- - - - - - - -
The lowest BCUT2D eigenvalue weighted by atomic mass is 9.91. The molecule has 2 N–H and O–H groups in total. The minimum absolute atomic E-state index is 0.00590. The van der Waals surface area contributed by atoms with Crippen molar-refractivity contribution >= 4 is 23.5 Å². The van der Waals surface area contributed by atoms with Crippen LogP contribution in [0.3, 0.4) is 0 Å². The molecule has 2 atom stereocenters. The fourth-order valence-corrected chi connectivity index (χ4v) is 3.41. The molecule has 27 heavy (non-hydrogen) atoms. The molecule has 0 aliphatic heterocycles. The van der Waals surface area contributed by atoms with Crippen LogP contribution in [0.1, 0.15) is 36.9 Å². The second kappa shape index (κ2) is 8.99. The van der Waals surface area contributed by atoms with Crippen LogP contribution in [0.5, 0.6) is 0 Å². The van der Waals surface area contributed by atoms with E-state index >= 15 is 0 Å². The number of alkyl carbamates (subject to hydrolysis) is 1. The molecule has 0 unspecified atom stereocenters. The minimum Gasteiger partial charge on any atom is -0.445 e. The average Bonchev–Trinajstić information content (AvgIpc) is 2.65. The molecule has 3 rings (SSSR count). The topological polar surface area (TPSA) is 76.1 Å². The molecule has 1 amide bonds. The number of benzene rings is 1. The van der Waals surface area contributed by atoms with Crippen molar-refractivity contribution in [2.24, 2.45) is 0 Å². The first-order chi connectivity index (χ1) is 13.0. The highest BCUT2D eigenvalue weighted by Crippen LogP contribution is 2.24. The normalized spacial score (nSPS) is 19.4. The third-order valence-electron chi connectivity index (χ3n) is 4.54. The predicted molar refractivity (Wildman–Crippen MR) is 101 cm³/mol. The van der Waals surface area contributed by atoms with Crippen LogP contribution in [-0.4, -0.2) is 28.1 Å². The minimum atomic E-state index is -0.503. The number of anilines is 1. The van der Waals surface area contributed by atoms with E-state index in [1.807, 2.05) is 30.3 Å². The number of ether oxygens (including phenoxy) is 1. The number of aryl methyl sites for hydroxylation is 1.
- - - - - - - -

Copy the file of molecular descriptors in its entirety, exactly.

The lowest BCUT2D eigenvalue weighted by atomic mass is 9.91. The molecule has 2 N–H and O–H groups in total. The minimum absolute atomic E-state index is 0.00590. The van der Waals surface area contributed by atoms with Crippen molar-refractivity contribution >= 4 is 23.5 Å². The van der Waals surface area contributed by atoms with Crippen LogP contribution in [0.3, 0.4) is 0 Å². The molecule has 2 atom stereocenters. The fourth-order valence-corrected chi connectivity index (χ4v) is 3.41. The molecule has 27 heavy (non-hydrogen) atoms. The molecule has 0 aliphatic heterocycles. The van der Waals surface area contributed by atoms with Crippen LogP contribution in [0.1, 0.15) is 36.9 Å². The second kappa shape index (κ2) is 8.99. The van der Waals surface area contributed by atoms with Crippen LogP contribution in [0.5, 0.6) is 0 Å². The van der Waals surface area contributed by atoms with E-state index >= 15 is 0 Å². The number of alkyl carbamates (subject to hydrolysis) is 1. The molecule has 0 unspecified atom stereocenters. The minimum Gasteiger partial charge on any atom is -0.445 e. The average Bonchev–Trinajstić information content (AvgIpc) is 2.65. The molecule has 3 rings (SSSR count). The topological polar surface area (TPSA) is 76.1 Å². The molecule has 1 amide bonds. The number of benzene rings is 1. The van der Waals surface area contributed by atoms with Crippen molar-refractivity contribution in [2.24, 2.45) is 0 Å². The first-order chi connectivity index (χ1) is 13.0. The highest BCUT2D eigenvalue weighted by Crippen LogP contribution is 2.24. The normalized spacial score (nSPS) is 19.4. The third-order valence-electron chi connectivity index (χ3n) is 4.54. The predicted molar refractivity (Wildman–Crippen MR) is 101 cm³/mol. The van der Waals surface area contributed by atoms with Crippen LogP contribution in [-0.4, -0.2) is 28.1 Å². The minimum atomic E-state index is -0.503. The number of anilines is 1. The van der Waals surface area contributed by atoms with E-state index in [1.807, 2.05) is 30.3 Å². The number of ether oxygens (including phenoxy) is 1. The number of aryl methyl sites for hydroxylation is 1.